My job description entails communicating with a team of workmen. In a nutshell, I am a bridge in communication between management and workers in a contract staff scenario.
Obviously, this implies a whole lot of communication. In the beginning stages, I struggled while communicating, not because I was or am a terrible communicator, and neither were the staff on the other end of the communication, but upon closer analysis, I would realize it was because of expectations.
I expected they understood me, as other teams I’ve led in the past, not realizing that the other times I’ve worked on and with teams that comprised an entirely different demographic, age-wise, professionally and educationally.
The previous teams I’ve led have comprised undergraduates of about my age with whom I could say a thing and expect that they got at least 80% of what was said, and the rest of the say 10, 20 was ironed out when questions are asked, and answers were given.
Some days there are meetings where I spell out things that we need to cease from, either because they were either unsafe or inappropriate or some times even both, and that same day or a day after I still find a few doing exactly what we agreed we shouldn’t do.
I realized I was speaking plenty Oyibo, and what I considered regular workplace communication was big-big grammar to them. I had to consciously keep my thesaurus at home and enter street with them, speaking pidgin English, which God being so kind I’m also fluent in, I realized compliance has increased significantly as expectations were recalibrated.
Is it not the same with all of us? I realized the issues we have with people are mostly expectational. Boyfriend and girlfriend having quarrels because one isn’t calling to check up on the other with the frequency the aggrieved party thinks is satisfactory; a niece not in speaking terms with her Uncle who she perceives is a big shot for not responding to her distress call for financial aid; a teenager at loggerheads with the parent who says he can’t have a device he thinks the parent can afford but decide not to get for him.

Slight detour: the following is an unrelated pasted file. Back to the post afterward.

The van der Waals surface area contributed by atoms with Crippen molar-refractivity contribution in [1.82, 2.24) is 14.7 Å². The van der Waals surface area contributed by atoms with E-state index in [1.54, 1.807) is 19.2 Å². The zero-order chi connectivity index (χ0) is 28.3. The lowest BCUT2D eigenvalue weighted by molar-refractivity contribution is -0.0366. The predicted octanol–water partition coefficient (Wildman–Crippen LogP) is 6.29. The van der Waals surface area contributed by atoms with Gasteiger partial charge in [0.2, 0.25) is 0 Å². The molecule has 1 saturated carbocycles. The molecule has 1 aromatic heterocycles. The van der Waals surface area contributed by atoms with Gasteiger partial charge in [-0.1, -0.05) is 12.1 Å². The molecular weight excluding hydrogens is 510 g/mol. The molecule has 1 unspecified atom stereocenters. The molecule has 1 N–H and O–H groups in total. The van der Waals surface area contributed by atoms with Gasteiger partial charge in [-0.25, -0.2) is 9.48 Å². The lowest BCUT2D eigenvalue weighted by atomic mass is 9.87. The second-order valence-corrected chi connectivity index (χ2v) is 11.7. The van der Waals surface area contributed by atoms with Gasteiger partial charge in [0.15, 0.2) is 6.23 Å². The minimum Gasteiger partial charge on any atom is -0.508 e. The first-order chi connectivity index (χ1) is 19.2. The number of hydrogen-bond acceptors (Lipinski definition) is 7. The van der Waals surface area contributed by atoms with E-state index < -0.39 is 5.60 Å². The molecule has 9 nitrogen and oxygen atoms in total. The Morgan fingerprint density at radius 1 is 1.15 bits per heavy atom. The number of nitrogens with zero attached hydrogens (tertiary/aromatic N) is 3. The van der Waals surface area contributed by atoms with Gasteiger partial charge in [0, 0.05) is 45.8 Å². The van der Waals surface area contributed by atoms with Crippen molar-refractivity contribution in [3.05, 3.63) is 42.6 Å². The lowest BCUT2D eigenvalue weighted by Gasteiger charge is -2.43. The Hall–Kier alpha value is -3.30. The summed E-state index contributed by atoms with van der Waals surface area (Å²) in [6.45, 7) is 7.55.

Expectations remain a bone of contention, whenever two people at two ends of a communication line have two different expectations from a relationship.
There would most likely be not only miscommunication but misunderstanding and then, tensions, malice, and the rest of those emotions that belong in this category.
We can choose to be more effective communicators and have better relationships, just by recalibrating our expectations. I chose the word recalibrate, because it would have to be raised for some people and cases, and lowered for other scenarios.
Nevertheless, when communication is going sour, and our compliance is noticeably an issue, we should always check our expectations to know the underlying problems.
This can be done by observation, like the example I cited above, or by humbling ourselves and asking questions of the person or people on the receiving end of our communication. Thanks for reading.